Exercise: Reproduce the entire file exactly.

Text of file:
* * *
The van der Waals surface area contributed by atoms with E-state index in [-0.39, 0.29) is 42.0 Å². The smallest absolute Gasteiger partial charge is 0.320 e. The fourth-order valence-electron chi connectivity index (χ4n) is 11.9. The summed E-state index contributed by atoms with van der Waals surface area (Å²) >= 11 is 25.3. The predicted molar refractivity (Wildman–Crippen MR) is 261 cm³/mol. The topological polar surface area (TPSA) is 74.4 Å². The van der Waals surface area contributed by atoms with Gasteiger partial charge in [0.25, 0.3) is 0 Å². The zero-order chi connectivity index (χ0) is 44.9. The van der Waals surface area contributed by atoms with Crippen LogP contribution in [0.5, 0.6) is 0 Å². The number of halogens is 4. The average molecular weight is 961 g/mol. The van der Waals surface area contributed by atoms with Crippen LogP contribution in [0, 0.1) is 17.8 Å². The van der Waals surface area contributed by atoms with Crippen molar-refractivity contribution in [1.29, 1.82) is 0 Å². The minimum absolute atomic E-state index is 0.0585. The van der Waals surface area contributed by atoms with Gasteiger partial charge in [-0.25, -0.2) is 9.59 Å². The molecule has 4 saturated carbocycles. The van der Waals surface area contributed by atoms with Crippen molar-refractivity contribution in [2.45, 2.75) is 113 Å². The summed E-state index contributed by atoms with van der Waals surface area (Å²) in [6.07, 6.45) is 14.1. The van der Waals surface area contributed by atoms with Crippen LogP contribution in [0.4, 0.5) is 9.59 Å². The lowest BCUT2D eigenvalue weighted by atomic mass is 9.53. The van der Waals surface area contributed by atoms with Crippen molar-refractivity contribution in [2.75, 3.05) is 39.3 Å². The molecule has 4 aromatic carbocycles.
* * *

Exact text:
The van der Waals surface area contributed by atoms with E-state index in [-0.39, 0.29) is 42.0 Å². The smallest absolute Gasteiger partial charge is 0.320 e. The fourth-order valence-electron chi connectivity index (χ4n) is 11.9. The summed E-state index contributed by atoms with van der Waals surface area (Å²) >= 11 is 25.3. The predicted molar refractivity (Wildman–Crippen MR) is 261 cm³/mol. The topological polar surface area (TPSA) is 74.4 Å². The van der Waals surface area contributed by atoms with Gasteiger partial charge in [0.25, 0.3) is 0 Å². The zero-order chi connectivity index (χ0) is 44.9. The van der Waals surface area contributed by atoms with Crippen LogP contribution in [0.5, 0.6) is 0 Å². The number of halogens is 4. The average molecular weight is 961 g/mol. The van der Waals surface area contributed by atoms with Crippen LogP contribution in [0, 0.1) is 17.8 Å². The van der Waals surface area contributed by atoms with Crippen molar-refractivity contribution in [1.29, 1.82) is 0 Å². The minimum absolute atomic E-state index is 0.0585. The van der Waals surface area contributed by atoms with Gasteiger partial charge in [-0.25, -0.2) is 9.59 Å². The molecule has 4 saturated carbocycles. The van der Waals surface area contributed by atoms with Crippen molar-refractivity contribution in [2.45, 2.75) is 113 Å². The summed E-state index contributed by atoms with van der Waals surface area (Å²) in [6.07, 6.45) is 14.1. The van der Waals surface area contributed by atoms with Crippen LogP contribution in [0.4, 0.5) is 9.59 Å². The lowest BCUT2D eigenvalue weighted by atomic mass is 9.53. The van der Waals surface area contributed by atoms with Crippen molar-refractivity contribution in [2.75, 3.05) is 39.3 Å². The molecule has 4 aromatic carbocycles.